Potty training your dog Puppy mill dogs spend almost all of their time indoors in wire cages, and aren’t even housebroken, so they become used to urinating and defecating in their den, something most dogs would normally avoid. According to the ASPCA, “Because puppy mill operators often fail to apply proper husbandry practices that would remove sick dogs from their breeding pools, puppies from puppy mills are prone to congenital and hereditary conditions.” Health problems on puppy mills can include:Author: Michelle Neff.
Pet stores have typically been the most notorious venders of puppy mill puppies. However, to increase profits, puppy mills have turned to the Internet to hasten sales to unscrupulous buyers. Many people who have paid these charges have found that the dog is sick on arrival or does not portray the normal characteristics of the breed.Author: Joseph S. Enoch. When discussing the large number of sick and dying animals attributed to puppy mills, one breeder casually commented, “When you have livestock, you have deadstock.” Another puppy mill operator described the unfortunate victims of his greed as, “It’s an animal.
Remember that a dog who grew to adulthood in a puppy mill may never have been out of his cage or kennel before being rescued. Usually, when we housetrain a puppy, we leverage dogs’ preference not to eliminate when they can’t move away from their urine and feces. Puppy mill dogs generally sit in filthy cages all day and are abused and malnourished. Many do not know basic skills, such as potty-training. Housebreaking a puppy mill dog may be a bit frustrating and require a lot of patience, but using the right approach combined with the proper techniques makes it possible.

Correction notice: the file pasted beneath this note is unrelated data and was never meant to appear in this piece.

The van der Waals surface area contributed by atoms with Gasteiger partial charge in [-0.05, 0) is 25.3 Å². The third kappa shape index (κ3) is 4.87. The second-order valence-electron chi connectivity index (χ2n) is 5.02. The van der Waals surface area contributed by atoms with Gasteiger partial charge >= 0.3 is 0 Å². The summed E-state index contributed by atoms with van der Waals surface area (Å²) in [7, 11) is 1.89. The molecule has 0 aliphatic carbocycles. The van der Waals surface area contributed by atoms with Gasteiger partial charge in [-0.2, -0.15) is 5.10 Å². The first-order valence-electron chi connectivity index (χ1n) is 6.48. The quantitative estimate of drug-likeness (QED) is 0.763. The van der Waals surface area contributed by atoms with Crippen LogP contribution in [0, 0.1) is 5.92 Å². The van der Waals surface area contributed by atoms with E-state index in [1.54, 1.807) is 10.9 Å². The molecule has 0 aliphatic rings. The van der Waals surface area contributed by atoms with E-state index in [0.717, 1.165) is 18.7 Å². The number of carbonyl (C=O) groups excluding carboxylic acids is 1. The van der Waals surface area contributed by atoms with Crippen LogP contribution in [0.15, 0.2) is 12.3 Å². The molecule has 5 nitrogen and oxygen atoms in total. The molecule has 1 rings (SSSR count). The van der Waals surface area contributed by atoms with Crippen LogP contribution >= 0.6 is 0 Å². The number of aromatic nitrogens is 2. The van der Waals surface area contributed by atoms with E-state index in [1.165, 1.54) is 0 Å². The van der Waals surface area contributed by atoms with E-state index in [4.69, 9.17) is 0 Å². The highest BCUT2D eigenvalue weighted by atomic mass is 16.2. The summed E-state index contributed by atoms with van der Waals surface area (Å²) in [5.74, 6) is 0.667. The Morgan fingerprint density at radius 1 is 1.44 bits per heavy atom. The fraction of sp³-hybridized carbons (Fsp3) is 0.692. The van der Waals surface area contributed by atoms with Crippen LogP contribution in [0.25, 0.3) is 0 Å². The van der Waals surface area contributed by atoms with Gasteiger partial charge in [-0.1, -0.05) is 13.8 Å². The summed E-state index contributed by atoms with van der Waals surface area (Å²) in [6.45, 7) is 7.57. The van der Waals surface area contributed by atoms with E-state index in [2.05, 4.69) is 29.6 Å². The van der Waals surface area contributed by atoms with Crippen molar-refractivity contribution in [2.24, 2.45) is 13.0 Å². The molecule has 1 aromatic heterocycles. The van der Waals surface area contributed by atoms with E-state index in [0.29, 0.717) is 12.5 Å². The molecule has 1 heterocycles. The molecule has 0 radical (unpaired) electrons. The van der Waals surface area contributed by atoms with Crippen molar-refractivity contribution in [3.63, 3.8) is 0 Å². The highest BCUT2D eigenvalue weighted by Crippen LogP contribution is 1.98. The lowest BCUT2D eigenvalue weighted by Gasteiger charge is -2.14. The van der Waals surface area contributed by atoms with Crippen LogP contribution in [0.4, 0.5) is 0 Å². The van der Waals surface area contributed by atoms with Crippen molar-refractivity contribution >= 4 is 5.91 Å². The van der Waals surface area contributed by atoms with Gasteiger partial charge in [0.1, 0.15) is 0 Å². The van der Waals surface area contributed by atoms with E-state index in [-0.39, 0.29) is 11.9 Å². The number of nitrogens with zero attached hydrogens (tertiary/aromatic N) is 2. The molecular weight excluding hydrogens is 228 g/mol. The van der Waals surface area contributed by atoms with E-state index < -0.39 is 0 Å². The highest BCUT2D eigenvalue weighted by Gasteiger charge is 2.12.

Animals in puppy mills are treated like cash crops They are confined to squalid, overcrowded cages with minimal shelter from extreme weather and no choice but to sit and sleep in their own excrement. Animals suffer from malnutrition or starvation due to inadequate or unsanitary food and water. Sadly, the adult breeding dogs left behind at the puppy mills are viewed as livestock and are treated with the bare minimum of care. These adult dogs are never let out of their cages, they receive little-to-no veterinary care, and (unless they are rescued) they will die in the very cages they lived their lives in.